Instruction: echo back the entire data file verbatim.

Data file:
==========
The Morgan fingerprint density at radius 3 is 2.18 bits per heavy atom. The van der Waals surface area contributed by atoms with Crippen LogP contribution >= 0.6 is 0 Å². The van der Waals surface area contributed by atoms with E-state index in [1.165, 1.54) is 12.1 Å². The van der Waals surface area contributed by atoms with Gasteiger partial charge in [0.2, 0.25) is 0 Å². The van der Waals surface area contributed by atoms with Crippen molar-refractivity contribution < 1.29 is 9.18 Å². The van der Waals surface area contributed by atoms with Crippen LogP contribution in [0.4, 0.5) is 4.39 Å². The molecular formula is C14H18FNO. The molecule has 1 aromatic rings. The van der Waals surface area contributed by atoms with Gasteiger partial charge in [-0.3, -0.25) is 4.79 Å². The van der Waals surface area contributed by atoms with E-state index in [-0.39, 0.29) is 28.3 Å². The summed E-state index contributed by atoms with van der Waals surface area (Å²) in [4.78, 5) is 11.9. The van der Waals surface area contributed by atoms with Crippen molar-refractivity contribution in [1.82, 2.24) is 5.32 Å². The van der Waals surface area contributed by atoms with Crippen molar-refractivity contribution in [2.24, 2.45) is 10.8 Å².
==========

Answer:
The Morgan fingerprint density at radius 3 is 2.18 bits per heavy atom. The van der Waals surface area contributed by atoms with Crippen LogP contribution >= 0.6 is 0 Å². The van der Waals surface area contributed by atoms with E-state index in [1.165, 1.54) is 12.1 Å². The van der Waals surface area contributed by atoms with Gasteiger partial charge in [0.2, 0.25) is 0 Å². The van der Waals surface area contributed by atoms with Crippen molar-refractivity contribution < 1.29 is 9.18 Å². The van der Waals surface area contributed by atoms with Crippen LogP contribution in [0.4, 0.5) is 4.39 Å². The molecular formula is C14H18FNO. The molecule has 1 aromatic rings. The van der Waals surface area contributed by atoms with Gasteiger partial charge in [-0.3, -0.25) is 4.79 Å². The van der Waals surface area contributed by atoms with E-state index in [-0.39, 0.29) is 28.3 Å². The summed E-state index contributed by atoms with van der Waals surface area (Å²) in [4.78, 5) is 11.9. The van der Waals surface area contributed by atoms with Crippen molar-refractivity contribution in [1.82, 2.24) is 5.32 Å². The van der Waals surface area contributed by atoms with Crippen molar-refractivity contribution in [2.24, 2.45) is 10.8 Å².